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Reviewed by Jessa Larsen
With no family, save a brother she fears to contact, Henrietta is trapped in an abusive marriage with her son as the remaining bit of hope she has for her life. Feeling cornered, she makes the bold move of a new life in the servitude of the royal family of Hanover, heirs to the British throne. Unfortunately, this isn’t enough to distract her violent husband and soon things progress from horrible to outright horrifying, nearly costing Henrietta her life.
Luckily for Henrietta, she still has her luck and her wits, and those may be her saving grace. As her loyalty and intelligence win her the graces of Princess Caroline, she finds herself under the tender affections of Prince George. Like pieces on a chessboard, she finds herself in a game she is simultaneously hesitant and tempted to play.
As Princess Caroline finds herself in her own predicament, losing babies to both King George and the simple bad luck of failed pregnancies, she makes the bold move of pushing her confidante and husband together, hoping to distract him long enough to get what she wants from the King, her children and perhaps, eventually, the throne. But she must decide what is worth more to her, her pride, the throne, her children, or her marriage.
Set in the during the reign of King George II, Mistress of the Court tells the story of royalty as well as the common folk. It is incredible what the characters endured, especially the hardships of females in this era. They didn’t often have direct power, so they played their games in the background, manipulating and bending males to their will. Sometimes it got them great rewards, oftentimes, it ruined them completely.
I love historical fiction and Mistress of the Court was no different. The era of royalty and the gender roles of that time fascinate me. It’s a wonder if women were happy at all, although I suspect the majority of them didn’t know any better. Consequently, I’m extra impressed by tales of women who were brave and headstrong, making a way for themselves even if it didn’t often end well for them.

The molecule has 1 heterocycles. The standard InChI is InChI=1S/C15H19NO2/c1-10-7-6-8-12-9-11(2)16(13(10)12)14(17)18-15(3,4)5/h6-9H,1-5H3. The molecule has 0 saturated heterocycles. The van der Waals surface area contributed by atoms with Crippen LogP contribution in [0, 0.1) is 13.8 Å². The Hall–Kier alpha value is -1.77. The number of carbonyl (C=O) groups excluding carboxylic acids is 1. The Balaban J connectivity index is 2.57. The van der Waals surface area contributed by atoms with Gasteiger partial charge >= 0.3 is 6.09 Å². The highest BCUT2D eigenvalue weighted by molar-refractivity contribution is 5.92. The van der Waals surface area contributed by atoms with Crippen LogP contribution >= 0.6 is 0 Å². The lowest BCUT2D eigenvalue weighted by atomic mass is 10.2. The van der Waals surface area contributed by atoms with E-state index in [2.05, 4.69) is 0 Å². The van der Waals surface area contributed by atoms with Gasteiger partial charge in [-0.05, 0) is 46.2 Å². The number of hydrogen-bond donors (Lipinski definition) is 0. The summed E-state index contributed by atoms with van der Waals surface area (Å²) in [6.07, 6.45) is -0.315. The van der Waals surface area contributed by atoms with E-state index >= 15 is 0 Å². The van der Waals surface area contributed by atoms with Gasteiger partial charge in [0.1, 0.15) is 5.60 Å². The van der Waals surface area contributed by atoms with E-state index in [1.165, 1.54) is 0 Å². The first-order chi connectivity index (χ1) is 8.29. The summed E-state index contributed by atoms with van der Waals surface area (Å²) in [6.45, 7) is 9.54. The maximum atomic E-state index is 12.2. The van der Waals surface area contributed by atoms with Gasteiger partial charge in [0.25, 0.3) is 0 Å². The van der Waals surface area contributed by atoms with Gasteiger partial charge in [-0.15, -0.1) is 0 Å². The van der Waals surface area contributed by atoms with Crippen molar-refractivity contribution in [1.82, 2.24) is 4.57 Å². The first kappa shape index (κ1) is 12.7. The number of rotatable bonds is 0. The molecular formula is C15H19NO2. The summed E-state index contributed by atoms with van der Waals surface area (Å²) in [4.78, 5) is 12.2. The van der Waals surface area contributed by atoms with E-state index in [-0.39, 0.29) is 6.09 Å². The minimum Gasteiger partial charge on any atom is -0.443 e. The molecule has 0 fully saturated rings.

Caroline and Henrietta are great characters and, even though I do think each character could have been fleshed out slightly more, I loved their roles both independently and intertwined. My largest complaint, which could be no one’s fault but my own, was my confusion with the male characters. Once in a while I was tossed from Caroline to Henrietta, or vice versa, and would have to remind myself which person’s narrative I was currently reading. I confused Charles, Prince George, and King George. Other than that, I loved the book and am off to read the first installment of the series.
Jessa lives in Utah with her husband, two kids, two small chihuahuas, and a cat called Number One Boots Kitten. She balances her work as a website admin with her hobbies of watching anime and playing video games.
Review and giveaway copies were provided by Myrmidon Books Ltd. No monetary or any other form of compensation was received.